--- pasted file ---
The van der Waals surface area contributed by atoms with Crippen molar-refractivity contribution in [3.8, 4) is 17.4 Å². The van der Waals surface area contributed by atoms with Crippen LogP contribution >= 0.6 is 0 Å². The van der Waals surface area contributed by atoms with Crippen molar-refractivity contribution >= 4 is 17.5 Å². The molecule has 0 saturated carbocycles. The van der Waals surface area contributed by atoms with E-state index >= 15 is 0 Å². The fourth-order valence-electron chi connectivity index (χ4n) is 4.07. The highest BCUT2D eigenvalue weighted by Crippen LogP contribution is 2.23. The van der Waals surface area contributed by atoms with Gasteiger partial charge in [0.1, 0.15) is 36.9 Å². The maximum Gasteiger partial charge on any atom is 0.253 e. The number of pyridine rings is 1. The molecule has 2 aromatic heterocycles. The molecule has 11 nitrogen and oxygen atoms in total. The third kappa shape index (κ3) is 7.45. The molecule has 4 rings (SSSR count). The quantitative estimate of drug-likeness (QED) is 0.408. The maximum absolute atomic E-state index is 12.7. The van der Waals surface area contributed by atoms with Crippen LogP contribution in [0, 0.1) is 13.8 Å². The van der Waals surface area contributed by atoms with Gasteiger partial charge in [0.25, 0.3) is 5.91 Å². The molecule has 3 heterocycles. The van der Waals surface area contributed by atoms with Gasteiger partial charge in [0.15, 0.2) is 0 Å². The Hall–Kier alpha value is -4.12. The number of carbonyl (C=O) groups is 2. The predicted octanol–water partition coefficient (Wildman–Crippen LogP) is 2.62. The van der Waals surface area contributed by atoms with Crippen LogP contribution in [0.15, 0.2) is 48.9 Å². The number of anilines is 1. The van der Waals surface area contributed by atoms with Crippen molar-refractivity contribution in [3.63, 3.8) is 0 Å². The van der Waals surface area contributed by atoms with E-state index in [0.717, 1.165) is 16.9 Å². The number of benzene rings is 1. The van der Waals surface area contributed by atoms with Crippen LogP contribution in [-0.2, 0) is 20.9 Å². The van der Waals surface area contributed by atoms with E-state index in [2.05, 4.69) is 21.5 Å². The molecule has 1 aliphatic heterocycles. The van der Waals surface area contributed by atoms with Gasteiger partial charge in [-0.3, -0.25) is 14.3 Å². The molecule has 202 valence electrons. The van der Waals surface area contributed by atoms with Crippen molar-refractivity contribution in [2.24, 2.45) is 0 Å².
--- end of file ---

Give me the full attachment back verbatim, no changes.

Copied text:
The van der Waals surface area contributed by atoms with Crippen molar-refractivity contribution in [3.8, 4) is 17.4 Å². The van der Waals surface area contributed by atoms with Crippen LogP contribution >= 0.6 is 0 Å². The van der Waals surface area contributed by atoms with Crippen molar-refractivity contribution >= 4 is 17.5 Å². The molecule has 0 saturated carbocycles. The van der Waals surface area contributed by atoms with E-state index >= 15 is 0 Å². The fourth-order valence-electron chi connectivity index (χ4n) is 4.07. The highest BCUT2D eigenvalue weighted by Crippen LogP contribution is 2.23. The van der Waals surface area contributed by atoms with Gasteiger partial charge in [0.1, 0.15) is 36.9 Å². The maximum Gasteiger partial charge on any atom is 0.253 e. The number of pyridine rings is 1. The molecule has 2 aromatic heterocycles. The molecule has 11 nitrogen and oxygen atoms in total. The third kappa shape index (κ3) is 7.45. The molecule has 4 rings (SSSR count). The quantitative estimate of drug-likeness (QED) is 0.408. The maximum absolute atomic E-state index is 12.7. The van der Waals surface area contributed by atoms with Crippen LogP contribution in [0, 0.1) is 13.8 Å². The van der Waals surface area contributed by atoms with Gasteiger partial charge in [0.25, 0.3) is 5.91 Å². The molecule has 3 heterocycles. The van der Waals surface area contributed by atoms with Gasteiger partial charge in [0.15, 0.2) is 0 Å². The Hall–Kier alpha value is -4.12. The number of carbonyl (C=O) groups is 2. The predicted octanol–water partition coefficient (Wildman–Crippen LogP) is 2.62. The van der Waals surface area contributed by atoms with Crippen LogP contribution in [0.15, 0.2) is 48.9 Å². The number of anilines is 1. The van der Waals surface area contributed by atoms with Crippen molar-refractivity contribution in [3.63, 3.8) is 0 Å². The van der Waals surface area contributed by atoms with E-state index in [0.717, 1.165) is 16.9 Å². The number of benzene rings is 1. The van der Waals surface area contributed by atoms with Crippen LogP contribution in [-0.2, 0) is 20.9 Å². The van der Waals surface area contributed by atoms with E-state index in [2.05, 4.69) is 21.5 Å². The molecule has 1 aliphatic heterocycles. The van der Waals surface area contributed by atoms with Gasteiger partial charge in [-0.3, -0.25) is 14.3 Å². The molecule has 202 valence electrons. The van der Waals surface area contributed by atoms with Crippen molar-refractivity contribution in [2.24, 2.45) is 0 Å².